During my travels I am always looking for links with the Agile world. There are many examples where a more iterative and value driven mindset is used to achieve certain goals and I use these examples in my work and teachings.
Other Agile experts also have this professional deformation and we meet up on Agile Coach Camps and other Agile events. One of those Agile friends is Rolf Dräther (Happycentric) whom I met on our Agile Coach Camp NL (ACCNL16) this year. Rolf had taken a trip to Norway and was intrigued by a postcard he found there. The postcard showed him the Viking Laws and he was astonished how well they can be mapped onto Agile culture.
The text on the postcard was this:
1) Be brave and aggressive
Grab all opportunities
Use varying methods of attack
Be versatile and agile
Attack one target at a time
Don’t plan everything in detail
Use top quality weapons
2) Be prepared
Keep weapons in good condition
Keep in shape
Find good battle comrades
Agree on important points
Choose one Chief
3) Be a good merchant
Find out what the market needs
Don’t promise what you can’t keep
Don’t demand overpayment
Arrange things so that you can return
4) Keep the camp in order
Keep things tidy and organized
Arrange enjoyable activities which strengthen the group
Make sure everybody does useful work
Consult all members of the group for advice
Looking at these laws I’m struck by how well they fit on Agile cultures. The first set shows the way Agile teams approach the work they have, to not have a Big Design Up Front, to be open and direct, to use Swarming (get one item done at a time – to limit work in progress), and the approach towards tooling.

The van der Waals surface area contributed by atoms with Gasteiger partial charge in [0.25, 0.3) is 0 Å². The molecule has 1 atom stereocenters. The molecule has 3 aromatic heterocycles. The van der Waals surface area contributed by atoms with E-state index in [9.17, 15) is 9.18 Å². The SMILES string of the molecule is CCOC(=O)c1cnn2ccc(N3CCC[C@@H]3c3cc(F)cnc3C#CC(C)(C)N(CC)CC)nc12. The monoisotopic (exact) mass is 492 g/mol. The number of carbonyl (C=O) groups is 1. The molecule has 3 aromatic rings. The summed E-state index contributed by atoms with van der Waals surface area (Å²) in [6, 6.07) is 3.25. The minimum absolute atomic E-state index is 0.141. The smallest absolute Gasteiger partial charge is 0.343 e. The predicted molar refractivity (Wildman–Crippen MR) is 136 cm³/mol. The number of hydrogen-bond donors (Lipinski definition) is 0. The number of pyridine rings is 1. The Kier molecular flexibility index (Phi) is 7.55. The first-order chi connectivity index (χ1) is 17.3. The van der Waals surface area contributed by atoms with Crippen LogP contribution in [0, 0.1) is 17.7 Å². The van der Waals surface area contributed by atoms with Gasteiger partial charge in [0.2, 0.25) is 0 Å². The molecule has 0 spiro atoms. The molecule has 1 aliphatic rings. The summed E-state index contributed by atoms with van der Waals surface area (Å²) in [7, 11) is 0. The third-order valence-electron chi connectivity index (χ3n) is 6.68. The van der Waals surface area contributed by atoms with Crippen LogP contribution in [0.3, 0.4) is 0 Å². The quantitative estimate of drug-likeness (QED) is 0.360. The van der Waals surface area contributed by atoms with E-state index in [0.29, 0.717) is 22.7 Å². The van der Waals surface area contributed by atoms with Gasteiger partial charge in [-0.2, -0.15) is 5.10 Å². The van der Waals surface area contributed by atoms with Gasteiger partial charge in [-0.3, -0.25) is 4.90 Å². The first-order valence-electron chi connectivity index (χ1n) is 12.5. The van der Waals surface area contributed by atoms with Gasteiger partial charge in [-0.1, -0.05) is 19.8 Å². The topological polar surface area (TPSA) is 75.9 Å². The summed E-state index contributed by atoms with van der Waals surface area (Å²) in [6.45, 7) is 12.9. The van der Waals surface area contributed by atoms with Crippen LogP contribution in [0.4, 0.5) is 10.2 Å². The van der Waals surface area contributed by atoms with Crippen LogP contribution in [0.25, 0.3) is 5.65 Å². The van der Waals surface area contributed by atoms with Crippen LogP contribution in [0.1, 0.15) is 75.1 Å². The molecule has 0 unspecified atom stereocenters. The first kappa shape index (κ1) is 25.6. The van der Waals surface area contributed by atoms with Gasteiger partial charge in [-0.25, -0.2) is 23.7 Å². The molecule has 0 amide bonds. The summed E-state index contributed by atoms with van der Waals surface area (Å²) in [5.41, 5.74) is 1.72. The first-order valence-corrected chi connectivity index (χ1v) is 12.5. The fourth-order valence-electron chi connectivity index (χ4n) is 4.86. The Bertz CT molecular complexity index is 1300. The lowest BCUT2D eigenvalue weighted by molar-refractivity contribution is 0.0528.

The second applies to how Agile teams are set up with a focus on technical excellence and to have just one person responsible for the product so the team does not have more than one person setting the vision.
When I look at the third one I see the way Agile teams deal with the outside world. To look at what is important now in the current marketplace and go for what brings the most value. Measuring what can be done in one iteration and only picking up (and promising) what they can deliver. To not work overtime, and be clear in expectations so people want to keep coming.
The last set for me represents how teams do their work. They use the boy-scout rule, leaving the code they work on better than they found it. They keep the work they do fun for all. They don’t do the work alone, everyone has a say in the product development and are all there during refinement sessions.
I am going to use this in my trainings and while coaching my teams. They can apply these rules, and/or add to them.
Maybe you can ask yourself these questions:
Am I a Viking?
Can I live up to these Viking Laws?
What are my laws?